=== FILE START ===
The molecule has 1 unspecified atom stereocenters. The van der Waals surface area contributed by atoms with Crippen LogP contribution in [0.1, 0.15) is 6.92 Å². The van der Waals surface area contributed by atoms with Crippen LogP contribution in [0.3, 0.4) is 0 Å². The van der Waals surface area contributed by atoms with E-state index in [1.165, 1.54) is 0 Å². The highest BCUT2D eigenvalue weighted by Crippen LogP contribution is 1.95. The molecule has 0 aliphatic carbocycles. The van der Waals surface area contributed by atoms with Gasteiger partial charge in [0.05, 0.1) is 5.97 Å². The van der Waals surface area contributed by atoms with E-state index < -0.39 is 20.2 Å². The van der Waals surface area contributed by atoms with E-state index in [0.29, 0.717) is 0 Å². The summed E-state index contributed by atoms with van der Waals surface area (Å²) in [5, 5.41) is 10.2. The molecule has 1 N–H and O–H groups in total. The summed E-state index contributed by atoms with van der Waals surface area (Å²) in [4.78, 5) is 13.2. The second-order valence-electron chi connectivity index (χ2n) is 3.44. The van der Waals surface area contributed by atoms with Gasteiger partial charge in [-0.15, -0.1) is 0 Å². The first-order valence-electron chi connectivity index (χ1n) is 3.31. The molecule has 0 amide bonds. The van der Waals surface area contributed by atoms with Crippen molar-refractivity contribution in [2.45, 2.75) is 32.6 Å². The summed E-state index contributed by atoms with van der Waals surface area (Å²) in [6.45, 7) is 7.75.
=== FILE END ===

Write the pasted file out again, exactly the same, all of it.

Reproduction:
The molecule has 1 unspecified atom stereocenters. The van der Waals surface area contributed by atoms with Crippen LogP contribution in [0.1, 0.15) is 6.92 Å². The van der Waals surface area contributed by atoms with Crippen LogP contribution in [0.3, 0.4) is 0 Å². The van der Waals surface area contributed by atoms with E-state index in [1.165, 1.54) is 0 Å². The highest BCUT2D eigenvalue weighted by Crippen LogP contribution is 1.95. The molecule has 0 aliphatic carbocycles. The van der Waals surface area contributed by atoms with Gasteiger partial charge in [0.05, 0.1) is 5.97 Å². The van der Waals surface area contributed by atoms with E-state index < -0.39 is 20.2 Å². The van der Waals surface area contributed by atoms with E-state index in [0.29, 0.717) is 0 Å². The summed E-state index contributed by atoms with van der Waals surface area (Å²) in [5, 5.41) is 10.2. The molecule has 1 N–H and O–H groups in total. The summed E-state index contributed by atoms with van der Waals surface area (Å²) in [4.78, 5) is 13.2. The second-order valence-electron chi connectivity index (χ2n) is 3.44. The van der Waals surface area contributed by atoms with Gasteiger partial charge in [-0.15, -0.1) is 0 Å². The first-order valence-electron chi connectivity index (χ1n) is 3.31. The molecule has 0 amide bonds. The van der Waals surface area contributed by atoms with Crippen molar-refractivity contribution in [2.45, 2.75) is 32.6 Å². The summed E-state index contributed by atoms with van der Waals surface area (Å²) in [6.45, 7) is 7.75.